Oh snap! The crowd disperses and I watch as two police cars pull up and demand that the boys on the billboard come down and talk to them. I sit comfortably on the couch on the porch and whip out my camera to watch the events unfold through the red gates.
The boys come downstairs (why did they do that?) and come out to speak to the police. It turns out that climbing on top of billboards is a crime. They are both handcuffed and searched and, le’ sigh, one of my roommates has enough illegal marijuana on him to send him to jail. We all watch as he is escorted to the police car and taken away.
“Man,” Rudolph, my roommate says to my other roommate Jake. “Let’s go get high.”
Kelvin Is a Killer
So I’m sitting on the porch on a sunny afternoon watching the cars whiz by and smiling to myself like a lunatic because I’m in Hollywood, I’m young, I’m black and life is funny. Soon a few of my roommates join me and Benny, one of them asks if I heard what the psycho ex-military roommate did to the rat.
“What happened?” I asked him, not really wanting to hear the story.
Benny’s a well-respected background actor and it is very likely that you’ve seen him on all of your favorite shows. His dramatics don’t end when the cameras stop rolling and I can tell he’s getting into character as his eyes grow wide and he explains, “There was a poor little mouse running around in the bathroom, minding his own business. Kelvin sees it, captures it with his bare hands and slams it against the wall, crushing it rib by rib and the mouse is screaming for help until blood starts squirting out of his mouth but Kevin doesn’t care. He killed the mouse in cold blood and brought it out to show everyone.”
There’s A Lump In This Couch
So I’m working the overnight shift at Denny’s and when I get home at around 6am, I’m not tired so I grab my laptop and walk over to the common room to do some writing and work on my videos. I flip the switch and walk over to the couch when I notice a lump under the cushions.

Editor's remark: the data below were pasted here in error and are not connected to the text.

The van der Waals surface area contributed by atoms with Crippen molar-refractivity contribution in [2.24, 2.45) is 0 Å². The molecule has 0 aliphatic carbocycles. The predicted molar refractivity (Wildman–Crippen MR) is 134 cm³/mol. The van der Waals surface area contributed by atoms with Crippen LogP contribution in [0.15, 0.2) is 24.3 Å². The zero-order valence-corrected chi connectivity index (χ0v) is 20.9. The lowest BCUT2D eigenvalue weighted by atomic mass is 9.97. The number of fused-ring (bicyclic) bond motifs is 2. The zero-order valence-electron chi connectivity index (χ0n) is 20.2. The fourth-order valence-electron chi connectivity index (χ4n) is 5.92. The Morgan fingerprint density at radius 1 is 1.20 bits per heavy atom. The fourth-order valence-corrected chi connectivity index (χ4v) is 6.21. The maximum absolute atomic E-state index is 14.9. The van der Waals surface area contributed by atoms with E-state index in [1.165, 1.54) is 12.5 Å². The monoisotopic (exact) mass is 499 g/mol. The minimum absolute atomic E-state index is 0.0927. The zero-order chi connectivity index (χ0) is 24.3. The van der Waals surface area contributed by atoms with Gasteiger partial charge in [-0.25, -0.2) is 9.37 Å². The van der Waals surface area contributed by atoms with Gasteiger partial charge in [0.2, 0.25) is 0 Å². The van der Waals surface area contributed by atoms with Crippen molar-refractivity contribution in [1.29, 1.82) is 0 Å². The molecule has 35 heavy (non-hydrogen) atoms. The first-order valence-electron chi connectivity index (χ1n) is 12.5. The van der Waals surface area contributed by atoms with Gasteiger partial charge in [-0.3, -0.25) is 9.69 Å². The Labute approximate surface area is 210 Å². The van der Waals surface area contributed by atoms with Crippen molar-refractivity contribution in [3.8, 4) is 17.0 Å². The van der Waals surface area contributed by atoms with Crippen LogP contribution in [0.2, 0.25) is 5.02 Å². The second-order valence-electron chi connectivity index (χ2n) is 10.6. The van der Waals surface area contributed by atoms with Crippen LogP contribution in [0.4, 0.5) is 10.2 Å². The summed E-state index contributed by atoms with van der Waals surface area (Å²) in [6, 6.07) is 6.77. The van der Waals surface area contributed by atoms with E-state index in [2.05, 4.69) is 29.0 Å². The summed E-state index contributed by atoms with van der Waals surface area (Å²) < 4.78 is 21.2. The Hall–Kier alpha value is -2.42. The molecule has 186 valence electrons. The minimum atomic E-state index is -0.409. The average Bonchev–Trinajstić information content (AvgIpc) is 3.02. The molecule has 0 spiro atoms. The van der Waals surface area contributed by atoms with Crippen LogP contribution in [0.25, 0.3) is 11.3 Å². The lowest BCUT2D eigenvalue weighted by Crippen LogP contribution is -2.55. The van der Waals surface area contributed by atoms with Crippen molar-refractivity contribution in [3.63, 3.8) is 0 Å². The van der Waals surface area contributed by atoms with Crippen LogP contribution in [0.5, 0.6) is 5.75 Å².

“Hello?” I call out like I’m some kind of idiot in a horror movie. The lump moves and I realize it’s a person sleeping under the cushions of the couch.
“Who are you?” I ask.
A leather seat cushion slides to the side to reveal a young Black woman who is NOT one of my roommates.
“What are you doing here?” I ask her.
“I’m waiting for a friend,” she says and looks at me nervously.
I back out of the room and run into the house to tell the house manager, “There’s a homeless lady sleeping under the couch cushions!”
Benny and Kumar Fall Out of Love
Benny, the most dramatic man I’ve ever met, has become close friends with Kumar, another equally dramatic and weird roommate of mine. Benny is gay, Kumar is not, but somehow they make it work.
“It’s like we’re married, but there’s no sex,” Benny explained. Ohh. I get it. Right.
After living and loving in the Highland House, the managing partners, Loriff Management, decide that they are closing the house down. Everyone is shocked and hurt and try to make plans to move on. One day Benny comes down to the common room livid, pacing back and forth and cursing.
“What’s wrong?” I asked him.
“That damn Kumar! I just found out that he is making plans to move out with those other guys when he promised to move out with me! He’s been making plans with them the whole time after I am the one who has been paying his rent here, giving him spending money and making sure he is eating. I was his friend not those guys!” Benny shares.
“Oh well,” I say and shake my head.
“Oh well my ass, he’s gonna feel it,” Benny declares.
Benny proceeds to make Kumar’s life a living hell. He contacts his entire family via Facebook and tells them that he is on steroids and scamming everyone out of money. Once Kumar finds out what is happening he threatens Benny via Facebook and Benny heads down to the sheriff’s office to file a restraining order which, when delivered, could get Kumar deported from the country. Benny files a law suit against Kumar demanding his money back and the police deliver the summons to his job, embarrassing him in front of his boss, hoping that he will lose his job.
Benny messaged me on Facebook today and wrote, “Someone saw him on a Bus and asked how I was and was and he said he's doing great. My friend said, Aren't you two having problems? He said oh, no. We're fine! He lives in his own world.”
He sure does Benny. He sure does.